Horse racing betting is one of the most popular types of betting in the world, attracting millions of bettors from throughout the globe every year. It’s become almost as popular as the sport itself, and sees thousands of bookies offering up countless wagering options, giving bettors a chance to earn some extra money on the side while watching their favourite horses try and win the race.
Like any type of sports betting, there are plenty of myths that have become commonly associated with horse racing. Here we will look at some of the more popular myths and misconceptions and why they’re wrong.
Beating The Race
It’s a common belief that while a bettor might see victory wagering on a specific race, their success will begin to decline the more they bet on more races in the future. It’s among the oldest superstitions in the sports betting world, and one that’s so widely believed that it actually drives many newcomers from investing further into sports betting.
The fact of the matter, however, is that because sports betting is based entirely on chance, there is no scientific reason that a person’s odds of winning would begin to decline as they became more invested. In fact, the more time they spend on bets and learning the various ins-and-outs of the pastime, the higher their overall chances of walking away victorious.
Luck Dictates An Outcome
Another common belief among bettors is that luck will ultimately dictate how the race will turn out. This is not a belief that’s exclusive to horse racing bettors, but to the wide sports betting community as a whole. As mentioned in the previous post, luck has nothing to do with the chances of winning a wager. That is entirely up to how the horses perform while out on the racecourse, and there’s no real way that a bettor can alter the outcome of the event, similar in many ways to the Roulette Nigeria offers. Luck is an old superstition that can lead to making bad choices in what could potentially be a lucrative endeavour.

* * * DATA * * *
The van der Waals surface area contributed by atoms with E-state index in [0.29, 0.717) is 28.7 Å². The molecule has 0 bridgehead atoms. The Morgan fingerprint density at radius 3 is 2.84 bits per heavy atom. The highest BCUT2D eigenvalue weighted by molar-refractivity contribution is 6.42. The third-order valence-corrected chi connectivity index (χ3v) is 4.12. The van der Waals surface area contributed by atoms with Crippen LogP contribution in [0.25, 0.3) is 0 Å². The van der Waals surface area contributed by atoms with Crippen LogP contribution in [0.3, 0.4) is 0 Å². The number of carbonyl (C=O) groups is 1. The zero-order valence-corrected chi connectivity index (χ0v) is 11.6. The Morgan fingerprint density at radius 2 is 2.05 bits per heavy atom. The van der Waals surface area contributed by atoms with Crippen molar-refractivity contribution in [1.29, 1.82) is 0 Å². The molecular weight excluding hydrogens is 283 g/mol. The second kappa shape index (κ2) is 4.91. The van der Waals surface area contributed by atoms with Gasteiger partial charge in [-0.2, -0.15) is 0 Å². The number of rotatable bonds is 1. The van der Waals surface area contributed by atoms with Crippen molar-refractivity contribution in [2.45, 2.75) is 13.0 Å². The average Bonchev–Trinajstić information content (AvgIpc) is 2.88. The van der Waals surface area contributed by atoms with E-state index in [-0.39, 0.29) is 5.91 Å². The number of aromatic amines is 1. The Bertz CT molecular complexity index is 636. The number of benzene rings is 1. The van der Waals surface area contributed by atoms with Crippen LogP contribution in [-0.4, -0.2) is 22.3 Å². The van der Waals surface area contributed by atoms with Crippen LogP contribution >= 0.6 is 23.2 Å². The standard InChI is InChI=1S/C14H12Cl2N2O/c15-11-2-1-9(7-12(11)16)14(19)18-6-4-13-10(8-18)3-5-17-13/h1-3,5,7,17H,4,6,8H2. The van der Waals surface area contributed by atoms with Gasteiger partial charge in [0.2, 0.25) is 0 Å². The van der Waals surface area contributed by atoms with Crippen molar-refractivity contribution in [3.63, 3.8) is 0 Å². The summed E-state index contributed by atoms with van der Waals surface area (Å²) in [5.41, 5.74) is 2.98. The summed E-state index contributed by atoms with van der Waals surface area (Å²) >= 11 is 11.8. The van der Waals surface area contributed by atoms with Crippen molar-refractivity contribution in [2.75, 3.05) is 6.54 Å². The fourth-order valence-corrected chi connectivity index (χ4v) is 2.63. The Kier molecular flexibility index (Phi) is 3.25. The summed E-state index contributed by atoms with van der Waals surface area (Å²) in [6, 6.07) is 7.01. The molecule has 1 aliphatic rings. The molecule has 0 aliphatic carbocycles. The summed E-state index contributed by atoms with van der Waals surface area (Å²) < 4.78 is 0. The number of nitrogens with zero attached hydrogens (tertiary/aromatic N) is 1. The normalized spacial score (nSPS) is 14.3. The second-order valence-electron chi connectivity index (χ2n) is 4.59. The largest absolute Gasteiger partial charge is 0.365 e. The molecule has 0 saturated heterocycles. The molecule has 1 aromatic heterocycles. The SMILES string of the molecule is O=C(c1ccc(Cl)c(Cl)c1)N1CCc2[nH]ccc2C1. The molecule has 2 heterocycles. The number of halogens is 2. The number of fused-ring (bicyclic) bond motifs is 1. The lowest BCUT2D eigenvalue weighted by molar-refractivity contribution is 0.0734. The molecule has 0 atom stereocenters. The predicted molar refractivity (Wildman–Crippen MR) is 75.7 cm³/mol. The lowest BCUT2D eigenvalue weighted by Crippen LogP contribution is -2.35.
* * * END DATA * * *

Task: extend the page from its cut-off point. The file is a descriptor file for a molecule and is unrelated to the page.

Avoiding Absent Horses
Horses might be missing from a race for up to 6 months or more, and it’s common among bettors to avoid these horses as they believe that they haven’t had enough time in recent months to practise. The problem here arises in the fact that these horses have no doubt been training and/or recovering in that time, and may have participated in other events that weren’t as widely covered. In fact, a horse that has taken some time off for a while may be an even better choice, as there’s a good chance that it’s plenty of extra time to get ready for its upcoming event and will be more well-rested than other animals on the course.
Avoiding Horses That Try New Techniques
Anyone that’s accustomed to horse racing will know that horses and their riders tend to shake things up sometimes, but that doesn’t mean they’re not worth betting on. Some horses may have new trainers, or their current trainers might be testing out a new way of racing – and it can sometimes pay off to instead focus on these animals rather than their competitors.